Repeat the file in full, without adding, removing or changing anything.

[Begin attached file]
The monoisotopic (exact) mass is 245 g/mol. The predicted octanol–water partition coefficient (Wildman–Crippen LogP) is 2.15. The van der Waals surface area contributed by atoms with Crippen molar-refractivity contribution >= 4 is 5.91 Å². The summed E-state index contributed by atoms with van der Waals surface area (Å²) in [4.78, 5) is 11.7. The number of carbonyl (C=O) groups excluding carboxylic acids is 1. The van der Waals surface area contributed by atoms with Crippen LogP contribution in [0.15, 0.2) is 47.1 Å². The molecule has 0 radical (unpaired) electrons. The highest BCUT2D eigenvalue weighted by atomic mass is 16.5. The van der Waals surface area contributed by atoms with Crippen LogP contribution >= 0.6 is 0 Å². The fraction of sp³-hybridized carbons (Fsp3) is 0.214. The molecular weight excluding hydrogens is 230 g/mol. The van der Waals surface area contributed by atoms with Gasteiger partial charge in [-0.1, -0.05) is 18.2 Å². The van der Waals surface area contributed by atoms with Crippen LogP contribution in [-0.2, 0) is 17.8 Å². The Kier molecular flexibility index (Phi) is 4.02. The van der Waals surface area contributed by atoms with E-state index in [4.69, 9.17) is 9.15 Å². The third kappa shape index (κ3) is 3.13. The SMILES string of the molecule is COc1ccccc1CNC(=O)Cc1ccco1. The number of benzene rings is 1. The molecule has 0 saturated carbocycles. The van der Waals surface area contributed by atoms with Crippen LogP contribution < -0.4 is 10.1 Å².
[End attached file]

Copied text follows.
The monoisotopic (exact) mass is 245 g/mol. The predicted octanol–water partition coefficient (Wildman–Crippen LogP) is 2.15. The van der Waals surface area contributed by atoms with Crippen molar-refractivity contribution >= 4 is 5.91 Å². The summed E-state index contributed by atoms with van der Waals surface area (Å²) in [4.78, 5) is 11.7. The number of carbonyl (C=O) groups excluding carboxylic acids is 1. The van der Waals surface area contributed by atoms with Crippen LogP contribution in [0.15, 0.2) is 47.1 Å². The molecule has 0 radical (unpaired) electrons. The highest BCUT2D eigenvalue weighted by atomic mass is 16.5. The van der Waals surface area contributed by atoms with Crippen LogP contribution >= 0.6 is 0 Å². The fraction of sp³-hybridized carbons (Fsp3) is 0.214. The molecular weight excluding hydrogens is 230 g/mol. The van der Waals surface area contributed by atoms with Gasteiger partial charge in [-0.1, -0.05) is 18.2 Å². The van der Waals surface area contributed by atoms with Crippen LogP contribution in [-0.2, 0) is 17.8 Å². The Kier molecular flexibility index (Phi) is 4.02. The van der Waals surface area contributed by atoms with E-state index in [4.69, 9.17) is 9.15 Å². The third kappa shape index (κ3) is 3.13. The SMILES string of the molecule is COc1ccccc1CNC(=O)Cc1ccco1. The number of benzene rings is 1. The molecule has 0 saturated carbocycles. The van der Waals surface area contributed by atoms with Crippen LogP contribution < -0.4 is 10.1 Å².